Staff believes that the remote location of the proposed addition helps to minimize the impact of the addition to the historic character of the property, and that the proposed project meets Secretary of the Interior’s Standards 10, but that the design does not fully meet Standards 3 and 9 and that the proposed addition could be better differentiated through changes in the design or materials, and Staff recommends that the proposed roof connection be designed to better distinguish the old from the new construction.

6.  COA Application for Rosedale, 3427 N. Tryon Street, Charlotte, N.C.

Click Here for Map of Property

Rosedale

Click Here for Plans

The applicant is proposing to construct a new pavilion on the property.

Staff believes that the proposed project meets the 
Secretary of the Interior’s Standards numbers 3, 9 and 10.

7.  COA Application for the Bishop John C. Kilgo House, 2100 The Plaza, Charlotte, N.C.

Click Here for Map of Property

Kilgo House

Click Here for Plans

The applicant is proposing to construct a new pool and garage addition.

Staff believes that the proposed project meets the Secretary of the Interior’s Standards numbers 3, 9 and 10.

8.  COA Application for the Demolition of the Victor Shaw House, 2400 Mecklenburg Avenue, Charlotte, N.C.

Click Here for Map of Property

Victor Shaw House

The applicant is proposing to demolish the house. 

Staff recommends that the effective date of the COA be delayed for 365 days.

9.  Old Business

10.  New Business


Secretary of the Interior’s Standards for Rehabilitation

“Rehabilitation” is defined as “the process of returning a property to a state of utility, through repair or alteration, which makes possible an efficient contemporary use while preserving those portions and features of the property which are significant to its historic, architectural, and cultural values.”

1. A property shall be used for its historic purpose or be placed in a new use that requires minimal change to the defining characteristics of the building and its site and environment.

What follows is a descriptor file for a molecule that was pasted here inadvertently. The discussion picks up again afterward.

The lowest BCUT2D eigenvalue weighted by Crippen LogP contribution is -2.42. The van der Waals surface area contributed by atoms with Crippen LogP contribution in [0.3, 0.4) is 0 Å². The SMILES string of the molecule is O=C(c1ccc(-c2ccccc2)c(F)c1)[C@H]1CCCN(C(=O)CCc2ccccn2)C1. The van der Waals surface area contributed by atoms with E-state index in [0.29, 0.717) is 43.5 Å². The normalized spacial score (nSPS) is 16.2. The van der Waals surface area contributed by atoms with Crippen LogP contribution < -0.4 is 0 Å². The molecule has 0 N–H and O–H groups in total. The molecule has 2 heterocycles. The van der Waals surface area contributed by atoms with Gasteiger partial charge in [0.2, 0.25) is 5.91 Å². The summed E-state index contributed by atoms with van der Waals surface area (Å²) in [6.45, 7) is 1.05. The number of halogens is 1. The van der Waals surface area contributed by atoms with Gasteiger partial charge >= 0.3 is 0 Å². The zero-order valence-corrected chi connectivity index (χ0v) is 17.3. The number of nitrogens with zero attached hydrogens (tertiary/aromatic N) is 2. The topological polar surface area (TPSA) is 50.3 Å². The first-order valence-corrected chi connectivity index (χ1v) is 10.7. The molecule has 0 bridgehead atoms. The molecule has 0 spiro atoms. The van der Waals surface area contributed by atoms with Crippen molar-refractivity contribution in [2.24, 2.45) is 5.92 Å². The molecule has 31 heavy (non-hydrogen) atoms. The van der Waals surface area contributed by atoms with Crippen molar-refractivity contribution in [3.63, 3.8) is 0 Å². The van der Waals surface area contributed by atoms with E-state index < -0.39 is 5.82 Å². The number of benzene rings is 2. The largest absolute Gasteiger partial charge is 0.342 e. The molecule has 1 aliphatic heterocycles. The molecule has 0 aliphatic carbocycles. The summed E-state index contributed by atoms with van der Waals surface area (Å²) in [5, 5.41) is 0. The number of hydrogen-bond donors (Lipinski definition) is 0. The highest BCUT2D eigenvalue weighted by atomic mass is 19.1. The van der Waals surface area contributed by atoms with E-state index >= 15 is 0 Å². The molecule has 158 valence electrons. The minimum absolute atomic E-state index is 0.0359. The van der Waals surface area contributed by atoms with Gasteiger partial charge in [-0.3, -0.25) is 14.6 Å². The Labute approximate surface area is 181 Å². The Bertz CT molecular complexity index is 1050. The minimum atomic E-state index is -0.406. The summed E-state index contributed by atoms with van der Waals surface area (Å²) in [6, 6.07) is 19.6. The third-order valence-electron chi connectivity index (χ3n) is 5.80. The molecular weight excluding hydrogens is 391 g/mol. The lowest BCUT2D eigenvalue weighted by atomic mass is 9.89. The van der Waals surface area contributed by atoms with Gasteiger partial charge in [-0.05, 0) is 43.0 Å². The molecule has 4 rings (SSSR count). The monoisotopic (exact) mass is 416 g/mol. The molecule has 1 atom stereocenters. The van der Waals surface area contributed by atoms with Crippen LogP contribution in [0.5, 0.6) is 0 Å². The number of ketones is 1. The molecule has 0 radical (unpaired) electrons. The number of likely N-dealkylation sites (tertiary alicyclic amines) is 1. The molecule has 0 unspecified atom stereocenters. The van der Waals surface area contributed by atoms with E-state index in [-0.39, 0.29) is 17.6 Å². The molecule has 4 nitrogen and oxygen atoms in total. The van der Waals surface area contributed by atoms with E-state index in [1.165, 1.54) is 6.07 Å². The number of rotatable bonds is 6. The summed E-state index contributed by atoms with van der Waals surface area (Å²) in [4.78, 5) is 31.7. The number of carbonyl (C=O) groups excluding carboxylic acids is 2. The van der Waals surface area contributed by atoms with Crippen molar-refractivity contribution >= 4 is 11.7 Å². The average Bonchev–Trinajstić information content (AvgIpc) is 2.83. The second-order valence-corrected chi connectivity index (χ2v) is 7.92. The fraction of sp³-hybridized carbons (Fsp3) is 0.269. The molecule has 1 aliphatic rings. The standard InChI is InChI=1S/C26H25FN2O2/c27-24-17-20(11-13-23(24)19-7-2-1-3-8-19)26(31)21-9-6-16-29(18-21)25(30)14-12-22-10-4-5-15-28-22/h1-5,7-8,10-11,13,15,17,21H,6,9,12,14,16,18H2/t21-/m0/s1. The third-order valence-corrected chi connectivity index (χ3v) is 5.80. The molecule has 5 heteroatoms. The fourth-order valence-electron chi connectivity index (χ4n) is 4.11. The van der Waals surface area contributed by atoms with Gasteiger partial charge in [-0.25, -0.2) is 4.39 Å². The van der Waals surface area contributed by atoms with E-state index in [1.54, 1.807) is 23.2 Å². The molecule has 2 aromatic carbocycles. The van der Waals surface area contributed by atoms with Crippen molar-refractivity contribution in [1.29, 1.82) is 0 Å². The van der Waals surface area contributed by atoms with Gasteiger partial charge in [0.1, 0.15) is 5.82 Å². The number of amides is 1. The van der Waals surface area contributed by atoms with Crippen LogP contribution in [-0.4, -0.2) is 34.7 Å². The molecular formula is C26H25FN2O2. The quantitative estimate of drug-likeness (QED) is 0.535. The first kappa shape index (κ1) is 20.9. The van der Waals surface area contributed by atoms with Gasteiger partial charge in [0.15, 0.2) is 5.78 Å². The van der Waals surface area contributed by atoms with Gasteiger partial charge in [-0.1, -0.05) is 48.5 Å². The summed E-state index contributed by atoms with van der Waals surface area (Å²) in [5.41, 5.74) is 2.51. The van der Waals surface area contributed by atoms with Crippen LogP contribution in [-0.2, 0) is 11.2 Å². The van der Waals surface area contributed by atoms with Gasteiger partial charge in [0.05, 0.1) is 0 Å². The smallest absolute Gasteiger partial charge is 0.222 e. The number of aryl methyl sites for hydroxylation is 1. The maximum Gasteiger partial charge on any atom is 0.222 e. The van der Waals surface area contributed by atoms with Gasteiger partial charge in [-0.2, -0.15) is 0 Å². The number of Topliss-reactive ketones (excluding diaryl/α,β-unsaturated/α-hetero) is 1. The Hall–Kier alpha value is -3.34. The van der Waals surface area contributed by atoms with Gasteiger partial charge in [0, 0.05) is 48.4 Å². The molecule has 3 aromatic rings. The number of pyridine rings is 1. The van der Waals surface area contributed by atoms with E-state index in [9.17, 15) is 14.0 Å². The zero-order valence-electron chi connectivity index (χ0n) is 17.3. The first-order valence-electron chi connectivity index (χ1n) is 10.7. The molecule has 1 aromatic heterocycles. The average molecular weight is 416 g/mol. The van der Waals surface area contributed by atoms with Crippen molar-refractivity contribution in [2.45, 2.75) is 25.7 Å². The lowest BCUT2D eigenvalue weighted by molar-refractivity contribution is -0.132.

2. The historic character of a property shall be retained and preserved. The removal of historic materials or alteration of features and spaces that characterize a property shall be avoided.

3. Each property shall be recognized as a physical record of its time, place, and use. Changes that create a false sense of historical development, such as adding conjectural features or architectural elements from other buildings, shall not be undertaken.

4. Most properties change over time; those changes that have acquired historic significance in their own right shall be retained and preserved.

5. Distinctive features, finishes, and construction techniques or examples of craftsmanship that characterize a property shall be preserved.

6. Deteriorated historic features shall be repaired rather than replaced. Where the severity of deterioration requires replacement of a distinctive feature, the new feature shall match the old in design, color, texture, and other visual qualities and, where possible, materials. Replacement of missing features shall be substantiated by documentary, physical, or pictorial evidence.

7. Chemical or physical treatments, such as sandblasting, that cause damage to historic materials shall not be used. The surface cleaning of structures, if appropriate, shall be undertaken using the gentlest means possible.

8. Significant archaeological resources affected by a project shall be protected and preserved. If such resources must be disturbed, mitigation measures shall be undertaken.

9. New additions, exterior alterations, or related new construction shall not destroy historic materials that characterize the property. The new work shall be differentiated from the old and shall be compatible with the massing, size, scale, and architectural features to protect the historic integrity of the property and its environment.

10. New additions and adjacent or related new construction shall be undertaken in such a manner that if removed in the future, the essential form and integrity of the historic property and its environment would be unimpaired.


December Events at Ingleside

November 7, 2018

The Historic Landmarks Commission is excited to announce two upcoming events featuring the designated historic landmark, Ingleside, which is located at 7225 Bud Henderson Road, Huntersville, N.C. More information is below on how you can visit this magnificent house and learn more about its history and potential future.



1.  Consideration of Minutes  Click Here for November 5th Minutes

2.  Chair’s Report: Jeffrey Parsons (Vice-Chair)

3.  Presentation of Historic Preservation Activities of Charlotte Museum of History: Adria Focht and Mary Newsom